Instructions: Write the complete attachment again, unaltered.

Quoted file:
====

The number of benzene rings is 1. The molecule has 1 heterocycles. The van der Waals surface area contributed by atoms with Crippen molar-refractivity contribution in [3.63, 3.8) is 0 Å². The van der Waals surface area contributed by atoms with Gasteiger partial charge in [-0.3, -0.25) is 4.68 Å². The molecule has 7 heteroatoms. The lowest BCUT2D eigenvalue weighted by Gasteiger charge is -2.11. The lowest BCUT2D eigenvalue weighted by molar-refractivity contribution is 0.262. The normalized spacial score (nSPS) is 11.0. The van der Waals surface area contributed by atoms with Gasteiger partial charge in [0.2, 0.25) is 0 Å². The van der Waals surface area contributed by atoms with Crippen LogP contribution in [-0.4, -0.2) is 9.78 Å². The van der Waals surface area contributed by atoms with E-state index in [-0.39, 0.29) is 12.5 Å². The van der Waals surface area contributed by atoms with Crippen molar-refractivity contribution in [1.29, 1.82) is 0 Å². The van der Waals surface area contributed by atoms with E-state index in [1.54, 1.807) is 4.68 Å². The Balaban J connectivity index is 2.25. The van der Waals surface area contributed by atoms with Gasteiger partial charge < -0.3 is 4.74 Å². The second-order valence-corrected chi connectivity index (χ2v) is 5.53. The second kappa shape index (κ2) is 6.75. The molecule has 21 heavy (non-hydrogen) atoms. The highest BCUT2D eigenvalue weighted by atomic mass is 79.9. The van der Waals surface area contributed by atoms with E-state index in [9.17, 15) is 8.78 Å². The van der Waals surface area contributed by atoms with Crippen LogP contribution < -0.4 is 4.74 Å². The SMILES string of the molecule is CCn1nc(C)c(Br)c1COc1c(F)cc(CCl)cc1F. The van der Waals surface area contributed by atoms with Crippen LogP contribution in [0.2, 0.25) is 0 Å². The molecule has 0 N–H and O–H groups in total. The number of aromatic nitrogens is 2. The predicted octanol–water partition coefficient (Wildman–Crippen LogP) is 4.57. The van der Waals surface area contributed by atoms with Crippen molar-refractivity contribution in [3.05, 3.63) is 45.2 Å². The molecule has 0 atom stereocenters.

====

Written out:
The number of benzene rings is 1. The molecule has 1 heterocycles. The van der Waals surface area contributed by atoms with Crippen molar-refractivity contribution in [3.63, 3.8) is 0 Å². The van der Waals surface area contributed by atoms with Gasteiger partial charge in [-0.3, -0.25) is 4.68 Å². The molecule has 7 heteroatoms. The lowest BCUT2D eigenvalue weighted by Gasteiger charge is -2.11. The lowest BCUT2D eigenvalue weighted by molar-refractivity contribution is 0.262. The normalized spacial score (nSPS) is 11.0. The van der Waals surface area contributed by atoms with Gasteiger partial charge in [0.2, 0.25) is 0 Å². The van der Waals surface area contributed by atoms with Crippen LogP contribution in [-0.4, -0.2) is 9.78 Å². The van der Waals surface area contributed by atoms with E-state index in [-0.39, 0.29) is 12.5 Å². The van der Waals surface area contributed by atoms with Crippen molar-refractivity contribution in [1.29, 1.82) is 0 Å². The van der Waals surface area contributed by atoms with E-state index in [1.54, 1.807) is 4.68 Å². The Balaban J connectivity index is 2.25. The van der Waals surface area contributed by atoms with Gasteiger partial charge < -0.3 is 4.74 Å². The second-order valence-corrected chi connectivity index (χ2v) is 5.53. The second kappa shape index (κ2) is 6.75. The molecule has 21 heavy (non-hydrogen) atoms. The highest BCUT2D eigenvalue weighted by atomic mass is 79.9. The van der Waals surface area contributed by atoms with E-state index in [9.17, 15) is 8.78 Å². The van der Waals surface area contributed by atoms with Crippen LogP contribution < -0.4 is 4.74 Å². The SMILES string of the molecule is CCn1nc(C)c(Br)c1COc1c(F)cc(CCl)cc1F. The van der Waals surface area contributed by atoms with Crippen LogP contribution in [0.2, 0.25) is 0 Å². The molecule has 0 N–H and O–H groups in total. The number of aromatic nitrogens is 2. The predicted octanol–water partition coefficient (Wildman–Crippen LogP) is 4.57. The van der Waals surface area contributed by atoms with Crippen molar-refractivity contribution in [3.05, 3.63) is 45.2 Å². The molecule has 0 atom stereocenters.